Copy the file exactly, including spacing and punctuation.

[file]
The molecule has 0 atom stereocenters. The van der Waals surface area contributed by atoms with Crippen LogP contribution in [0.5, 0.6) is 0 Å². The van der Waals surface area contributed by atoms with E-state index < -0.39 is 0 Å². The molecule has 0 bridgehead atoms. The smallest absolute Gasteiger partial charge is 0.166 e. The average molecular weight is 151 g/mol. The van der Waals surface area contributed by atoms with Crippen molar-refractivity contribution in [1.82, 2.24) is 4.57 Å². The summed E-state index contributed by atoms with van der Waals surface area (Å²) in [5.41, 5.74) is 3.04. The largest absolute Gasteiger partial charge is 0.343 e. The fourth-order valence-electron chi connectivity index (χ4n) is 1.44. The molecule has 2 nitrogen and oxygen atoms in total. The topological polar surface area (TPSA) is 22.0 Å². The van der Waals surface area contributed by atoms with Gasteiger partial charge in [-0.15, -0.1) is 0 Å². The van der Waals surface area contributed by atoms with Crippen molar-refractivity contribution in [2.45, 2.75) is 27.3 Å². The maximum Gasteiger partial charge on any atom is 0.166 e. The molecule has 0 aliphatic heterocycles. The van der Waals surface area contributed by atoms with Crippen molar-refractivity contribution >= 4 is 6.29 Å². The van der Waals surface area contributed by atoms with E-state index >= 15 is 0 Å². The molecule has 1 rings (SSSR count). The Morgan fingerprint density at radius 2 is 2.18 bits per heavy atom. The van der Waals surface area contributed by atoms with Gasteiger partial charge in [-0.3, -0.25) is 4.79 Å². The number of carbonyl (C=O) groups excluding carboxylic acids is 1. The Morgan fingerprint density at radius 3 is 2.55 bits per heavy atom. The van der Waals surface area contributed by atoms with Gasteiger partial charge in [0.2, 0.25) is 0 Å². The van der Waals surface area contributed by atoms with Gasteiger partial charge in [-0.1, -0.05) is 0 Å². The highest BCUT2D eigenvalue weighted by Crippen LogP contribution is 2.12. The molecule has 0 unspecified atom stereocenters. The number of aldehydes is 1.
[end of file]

The molecule has 0 atom stereocenters. The van der Waals surface area contributed by atoms with Crippen LogP contribution in [0.5, 0.6) is 0 Å². The van der Waals surface area contributed by atoms with E-state index < -0.39 is 0 Å². The molecule has 0 bridgehead atoms. The smallest absolute Gasteiger partial charge is 0.166 e. The average molecular weight is 151 g/mol. The van der Waals surface area contributed by atoms with Crippen molar-refractivity contribution in [1.82, 2.24) is 4.57 Å². The summed E-state index contributed by atoms with van der Waals surface area (Å²) in [5.41, 5.74) is 3.04. The largest absolute Gasteiger partial charge is 0.343 e. The fourth-order valence-electron chi connectivity index (χ4n) is 1.44. The molecule has 2 nitrogen and oxygen atoms in total. The topological polar surface area (TPSA) is 22.0 Å². The van der Waals surface area contributed by atoms with Gasteiger partial charge in [-0.15, -0.1) is 0 Å². The van der Waals surface area contributed by atoms with Crippen molar-refractivity contribution in [2.45, 2.75) is 27.3 Å². The maximum Gasteiger partial charge on any atom is 0.166 e. The molecule has 0 aliphatic heterocycles. The van der Waals surface area contributed by atoms with Crippen molar-refractivity contribution >= 4 is 6.29 Å². The van der Waals surface area contributed by atoms with E-state index >= 15 is 0 Å². The molecule has 1 rings (SSSR count). The Morgan fingerprint density at radius 2 is 2.18 bits per heavy atom. The van der Waals surface area contributed by atoms with Gasteiger partial charge in [-0.3, -0.25) is 4.79 Å². The number of carbonyl (C=O) groups excluding carboxylic acids is 1. The Morgan fingerprint density at radius 3 is 2.55 bits per heavy atom. The van der Waals surface area contributed by atoms with Gasteiger partial charge in [0.2, 0.25) is 0 Å². The van der Waals surface area contributed by atoms with Gasteiger partial charge in [-0.1, -0.05) is 0 Å². The highest BCUT2D eigenvalue weighted by Crippen LogP contribution is 2.12. The molecule has 0 unspecified atom stereocenters. The number of aldehydes is 1.